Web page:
calls to secure a sale. The reward, then, is variable in relation to the number of successful calls the salesperson makes. Ironically, organizations with paid sick leave programs experience almost twice the absenteeism of organizations without such programs. Most organizations provide their salaried employees with paid sick leave as part of the employee’s fringe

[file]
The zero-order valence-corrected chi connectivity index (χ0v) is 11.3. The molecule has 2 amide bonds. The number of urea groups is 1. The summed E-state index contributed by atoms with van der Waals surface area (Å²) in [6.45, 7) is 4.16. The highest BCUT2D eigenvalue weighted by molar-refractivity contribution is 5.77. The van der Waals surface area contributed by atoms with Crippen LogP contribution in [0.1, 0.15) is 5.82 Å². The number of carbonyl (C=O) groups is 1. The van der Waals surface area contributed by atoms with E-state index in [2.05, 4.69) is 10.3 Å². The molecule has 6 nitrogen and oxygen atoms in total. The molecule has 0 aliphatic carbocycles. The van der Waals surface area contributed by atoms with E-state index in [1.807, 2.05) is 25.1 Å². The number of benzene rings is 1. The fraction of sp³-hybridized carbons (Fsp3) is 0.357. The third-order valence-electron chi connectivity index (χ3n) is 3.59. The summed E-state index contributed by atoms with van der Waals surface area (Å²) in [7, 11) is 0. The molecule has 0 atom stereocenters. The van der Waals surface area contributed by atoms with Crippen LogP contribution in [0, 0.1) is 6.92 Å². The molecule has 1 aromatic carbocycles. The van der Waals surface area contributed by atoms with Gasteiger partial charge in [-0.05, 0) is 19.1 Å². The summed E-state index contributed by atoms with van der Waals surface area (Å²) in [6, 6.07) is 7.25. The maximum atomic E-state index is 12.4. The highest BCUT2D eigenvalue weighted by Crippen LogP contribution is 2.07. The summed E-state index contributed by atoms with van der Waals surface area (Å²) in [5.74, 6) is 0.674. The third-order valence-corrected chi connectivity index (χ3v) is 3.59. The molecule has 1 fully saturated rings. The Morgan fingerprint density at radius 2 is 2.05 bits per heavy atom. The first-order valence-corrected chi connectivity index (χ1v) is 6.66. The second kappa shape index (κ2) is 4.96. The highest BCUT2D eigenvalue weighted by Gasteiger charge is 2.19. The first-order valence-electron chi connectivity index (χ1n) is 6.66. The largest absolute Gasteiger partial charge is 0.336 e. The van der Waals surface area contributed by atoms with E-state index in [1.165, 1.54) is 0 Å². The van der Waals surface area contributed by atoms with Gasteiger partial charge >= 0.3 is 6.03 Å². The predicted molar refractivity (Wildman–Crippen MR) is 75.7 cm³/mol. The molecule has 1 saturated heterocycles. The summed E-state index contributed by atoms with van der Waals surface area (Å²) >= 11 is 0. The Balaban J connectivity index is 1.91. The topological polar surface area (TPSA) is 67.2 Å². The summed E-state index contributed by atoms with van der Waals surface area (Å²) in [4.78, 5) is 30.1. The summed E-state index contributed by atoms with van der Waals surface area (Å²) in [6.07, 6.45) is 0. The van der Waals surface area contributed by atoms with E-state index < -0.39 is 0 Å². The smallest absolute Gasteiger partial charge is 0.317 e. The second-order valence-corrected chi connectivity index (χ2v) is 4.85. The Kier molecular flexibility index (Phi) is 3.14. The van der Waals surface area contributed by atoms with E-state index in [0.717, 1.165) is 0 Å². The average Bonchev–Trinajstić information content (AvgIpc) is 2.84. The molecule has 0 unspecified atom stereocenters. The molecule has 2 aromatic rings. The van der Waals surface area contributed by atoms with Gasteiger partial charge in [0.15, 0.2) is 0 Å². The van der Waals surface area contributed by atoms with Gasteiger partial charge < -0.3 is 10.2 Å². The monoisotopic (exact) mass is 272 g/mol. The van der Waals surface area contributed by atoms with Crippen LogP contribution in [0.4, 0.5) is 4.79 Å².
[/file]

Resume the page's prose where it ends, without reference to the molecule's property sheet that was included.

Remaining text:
benefit program. The reality is that sick leave reinforces the wrong behavior, which is absence from work. When employees receive ten paid sick days a year, it is the unusual employee who isn’t sure to use them all up, regardless of whether or not he or she is sick. This suggests that organizations should reward attendance, not absence. Organizational applications of learning concepts are not restricted to managing the behavior of others. These concepts can also be used to allow individuals to manage their own behavior. This is called Self-management. Self-management requires an individual to deliberately manipulate stimuli, internal processes, and responses to achieve personal behavioral outcomes. The basic processes involve observing one’s own behavior, comparing the behavior with a standard, and rewarding oneself if the behavior meets the standards. Perception can be defined as a process by which individuals organize and interpret their sensory impressions in order to give meaning to their environment. What one perceives can be substantially different from objective reality. For example, it is possible that all employees in a firm may view it as a great place to work-—favorable working conditions, interesting job assignments, good pay, an understanding and responsible management, but it is very unusual to find such agreement. People’s behavior is based on their perception of what reality is, not on reality itself. A number of factors shape and sometimes distort perception. When an individual looks at a target and attempts to interpret what he or she sees, that interpretation is heavily influenced by personal characteristics of the individual perceiver. For example, have you ever bought a new car and then suddenly noticed a large number of cars like yours on the road? It’s unlikely that the number of such cars suddenly increased. Rather, the purchase has influenced your perception so you are now more likely to notice them. Among the most personal characteristics affecting perception are attitudes, motives, interests, past experience, and expectations. Just as interests can narrow one’s focus, so do one’s past experiences. People perceive those things to which they can relate. However, in many instances, a person’s past experiences will act to nullify an object’s interest. Objects or events that have never been experienced before are more noticeable than those that have been experienced in the past. For example, a person is more likely to notice the operations along an assembly line if this is the first time they had seen an assembly line.
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